Brian Bishop: I think the developer – it says loudly. Let’s get together on contributor. I am auditing the code and moderating the mailing list for developers, but there are guys who write many times more code for Bitcoin Core than I do.

Probably the most interesting job I can talk about in public is LedgerX. This is one of the oldest trading sites for bitcoin options. It seems remarkable to me that it was already regulated by the US Commodity Futures Trading Commission (CFTC), when most of the industry was in a suspended legal state.

I worked there for four years and developed a custodial solution involving a so-called signing ceremony. I note that LedgerX acts as a full custodian for the underlying asset while users trade derivatives.

In September last year, you warned the US Securities and Exchange Commission (SEC) that the launch of Bakkt carries serious risks. As far as I remember, it concerned just the issues of storage of bitcoins.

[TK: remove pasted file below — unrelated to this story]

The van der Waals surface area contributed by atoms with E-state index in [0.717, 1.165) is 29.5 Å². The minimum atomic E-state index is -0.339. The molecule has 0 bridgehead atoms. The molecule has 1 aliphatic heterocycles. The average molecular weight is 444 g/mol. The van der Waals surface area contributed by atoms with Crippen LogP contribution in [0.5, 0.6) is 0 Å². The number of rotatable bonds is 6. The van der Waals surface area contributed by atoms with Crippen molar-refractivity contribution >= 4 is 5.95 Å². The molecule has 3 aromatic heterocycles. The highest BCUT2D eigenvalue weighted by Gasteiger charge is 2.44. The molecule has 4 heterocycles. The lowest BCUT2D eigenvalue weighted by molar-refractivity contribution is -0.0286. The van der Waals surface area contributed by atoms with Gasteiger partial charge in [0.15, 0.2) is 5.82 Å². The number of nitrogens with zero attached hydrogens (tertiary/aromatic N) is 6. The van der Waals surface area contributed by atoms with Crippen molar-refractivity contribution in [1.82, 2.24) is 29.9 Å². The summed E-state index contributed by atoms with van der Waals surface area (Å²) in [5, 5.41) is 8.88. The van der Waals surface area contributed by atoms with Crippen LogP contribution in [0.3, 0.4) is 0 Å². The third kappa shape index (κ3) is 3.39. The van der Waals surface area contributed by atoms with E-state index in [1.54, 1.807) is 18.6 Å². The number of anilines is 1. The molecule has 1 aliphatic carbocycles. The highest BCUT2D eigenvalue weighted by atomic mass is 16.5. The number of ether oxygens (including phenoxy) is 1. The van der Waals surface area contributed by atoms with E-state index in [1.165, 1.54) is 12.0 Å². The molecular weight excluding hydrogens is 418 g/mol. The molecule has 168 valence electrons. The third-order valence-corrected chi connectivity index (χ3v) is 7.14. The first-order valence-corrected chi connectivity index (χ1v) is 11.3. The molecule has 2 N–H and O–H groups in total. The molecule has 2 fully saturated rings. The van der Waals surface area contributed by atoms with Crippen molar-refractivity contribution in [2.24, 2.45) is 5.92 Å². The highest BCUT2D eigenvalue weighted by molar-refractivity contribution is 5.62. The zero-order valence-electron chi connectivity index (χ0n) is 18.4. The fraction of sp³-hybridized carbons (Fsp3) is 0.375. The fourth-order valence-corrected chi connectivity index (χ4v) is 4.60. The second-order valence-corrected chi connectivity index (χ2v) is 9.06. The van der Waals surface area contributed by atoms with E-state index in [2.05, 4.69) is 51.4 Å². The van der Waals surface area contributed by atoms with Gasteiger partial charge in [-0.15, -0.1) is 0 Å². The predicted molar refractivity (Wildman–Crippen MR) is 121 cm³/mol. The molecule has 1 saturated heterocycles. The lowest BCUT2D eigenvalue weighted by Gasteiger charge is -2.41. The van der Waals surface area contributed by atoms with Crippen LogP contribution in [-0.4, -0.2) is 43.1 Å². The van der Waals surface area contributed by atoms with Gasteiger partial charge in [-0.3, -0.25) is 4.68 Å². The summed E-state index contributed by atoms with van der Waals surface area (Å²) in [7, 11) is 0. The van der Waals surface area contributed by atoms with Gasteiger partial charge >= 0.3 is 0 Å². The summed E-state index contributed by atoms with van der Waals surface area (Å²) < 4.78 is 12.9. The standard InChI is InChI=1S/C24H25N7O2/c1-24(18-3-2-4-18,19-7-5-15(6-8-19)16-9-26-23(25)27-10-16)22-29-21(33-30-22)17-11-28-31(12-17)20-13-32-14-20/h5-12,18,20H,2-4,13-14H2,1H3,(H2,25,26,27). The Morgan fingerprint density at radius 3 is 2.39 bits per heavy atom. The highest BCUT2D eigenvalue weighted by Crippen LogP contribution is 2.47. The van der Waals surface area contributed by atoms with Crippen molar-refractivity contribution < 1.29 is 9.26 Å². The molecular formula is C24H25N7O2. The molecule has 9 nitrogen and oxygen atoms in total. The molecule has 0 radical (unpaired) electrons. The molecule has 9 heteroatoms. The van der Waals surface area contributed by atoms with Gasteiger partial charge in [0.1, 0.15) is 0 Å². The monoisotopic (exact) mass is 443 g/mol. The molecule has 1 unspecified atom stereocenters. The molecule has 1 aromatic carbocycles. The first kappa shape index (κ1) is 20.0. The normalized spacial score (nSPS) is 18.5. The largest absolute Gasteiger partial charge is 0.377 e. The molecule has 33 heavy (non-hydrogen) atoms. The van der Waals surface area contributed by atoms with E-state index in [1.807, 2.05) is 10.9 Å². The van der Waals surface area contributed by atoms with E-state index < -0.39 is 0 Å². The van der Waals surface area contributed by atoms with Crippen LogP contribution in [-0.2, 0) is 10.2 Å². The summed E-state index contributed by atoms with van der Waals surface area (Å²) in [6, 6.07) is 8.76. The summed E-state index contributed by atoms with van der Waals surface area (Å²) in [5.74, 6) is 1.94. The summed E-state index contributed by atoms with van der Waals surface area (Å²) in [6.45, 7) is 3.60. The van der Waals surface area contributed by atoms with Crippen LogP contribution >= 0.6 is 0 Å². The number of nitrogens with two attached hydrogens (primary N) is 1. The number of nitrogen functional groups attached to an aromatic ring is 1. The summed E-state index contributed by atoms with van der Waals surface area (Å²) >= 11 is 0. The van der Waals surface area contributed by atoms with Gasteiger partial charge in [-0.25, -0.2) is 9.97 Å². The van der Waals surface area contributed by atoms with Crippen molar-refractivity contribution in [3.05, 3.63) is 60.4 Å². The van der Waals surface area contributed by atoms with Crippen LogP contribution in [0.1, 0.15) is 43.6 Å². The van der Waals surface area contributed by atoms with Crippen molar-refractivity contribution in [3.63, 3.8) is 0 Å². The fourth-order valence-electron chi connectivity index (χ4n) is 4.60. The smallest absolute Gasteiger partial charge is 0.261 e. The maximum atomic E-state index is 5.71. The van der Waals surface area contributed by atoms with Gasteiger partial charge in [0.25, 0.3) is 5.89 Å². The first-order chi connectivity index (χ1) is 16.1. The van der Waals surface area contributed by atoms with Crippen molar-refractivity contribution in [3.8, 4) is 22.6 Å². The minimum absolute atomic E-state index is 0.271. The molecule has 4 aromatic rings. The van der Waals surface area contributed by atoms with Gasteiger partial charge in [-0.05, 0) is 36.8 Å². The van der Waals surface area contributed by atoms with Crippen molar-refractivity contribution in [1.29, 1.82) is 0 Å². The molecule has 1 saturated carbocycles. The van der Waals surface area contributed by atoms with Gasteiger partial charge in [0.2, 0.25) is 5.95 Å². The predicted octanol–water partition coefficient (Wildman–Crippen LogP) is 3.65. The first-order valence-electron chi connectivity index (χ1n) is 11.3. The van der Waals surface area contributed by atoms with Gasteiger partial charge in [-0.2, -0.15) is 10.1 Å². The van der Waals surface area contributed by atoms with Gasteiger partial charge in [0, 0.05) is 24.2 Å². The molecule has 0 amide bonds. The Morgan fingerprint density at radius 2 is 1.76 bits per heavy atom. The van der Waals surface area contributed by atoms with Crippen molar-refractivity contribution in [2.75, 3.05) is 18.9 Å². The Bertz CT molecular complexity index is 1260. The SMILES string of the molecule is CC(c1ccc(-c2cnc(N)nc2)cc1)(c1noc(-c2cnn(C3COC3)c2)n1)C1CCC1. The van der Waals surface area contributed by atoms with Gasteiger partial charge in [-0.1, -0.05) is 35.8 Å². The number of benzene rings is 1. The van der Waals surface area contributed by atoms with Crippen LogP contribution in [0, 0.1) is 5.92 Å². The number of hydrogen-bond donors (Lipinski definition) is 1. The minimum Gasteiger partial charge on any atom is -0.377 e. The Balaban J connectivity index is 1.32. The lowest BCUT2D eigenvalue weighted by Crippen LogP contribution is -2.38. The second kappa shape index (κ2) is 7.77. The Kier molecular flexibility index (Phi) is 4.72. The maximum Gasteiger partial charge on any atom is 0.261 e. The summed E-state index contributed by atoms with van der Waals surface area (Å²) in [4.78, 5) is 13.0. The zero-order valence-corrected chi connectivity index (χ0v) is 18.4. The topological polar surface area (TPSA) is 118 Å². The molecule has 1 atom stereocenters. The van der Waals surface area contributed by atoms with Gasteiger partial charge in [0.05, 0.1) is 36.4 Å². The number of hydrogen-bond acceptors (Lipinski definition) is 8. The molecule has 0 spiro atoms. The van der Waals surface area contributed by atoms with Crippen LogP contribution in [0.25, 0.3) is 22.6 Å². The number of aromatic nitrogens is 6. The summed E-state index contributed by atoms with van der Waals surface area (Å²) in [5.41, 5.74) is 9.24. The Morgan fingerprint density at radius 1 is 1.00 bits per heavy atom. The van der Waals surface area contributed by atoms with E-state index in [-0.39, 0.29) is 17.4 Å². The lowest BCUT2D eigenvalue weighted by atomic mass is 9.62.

Brian Bishop: I was just the co-author of the letter with Christopher Allen, Caitlin Long, and others. But yes, my participation in the writing of this appeal was directly related to the joint work on the project of Allen’s clever custodial solution. We tried to convey to the regulator that it was not the best idea to require trading floors to meet the standards set out in part 17 of the Code of Federal Regulation.

In short, it says that only a bank, futures merchant, broker-dealer or, for example, a foreign financial company can act as a custodian. But in the case of Bitcoin, these rules caused some doubts.

Bitcoin is stored on the blockchain, right? So what exactly should a custodian store — private keys or something else? Suppose that we have a multisig in which both the user and the service sign the transaction, as it happens in the GreenAddress wallet. Is it possible that GreenAddress is a custodian by these standards?The answer is far from obvious.

I just wanted to explain to the regulatory authorities that the existing regulation does not take into account the technological capabilities of Bitcoin, for example, the simplest multisig, where several people need to collect signatures for the transaction.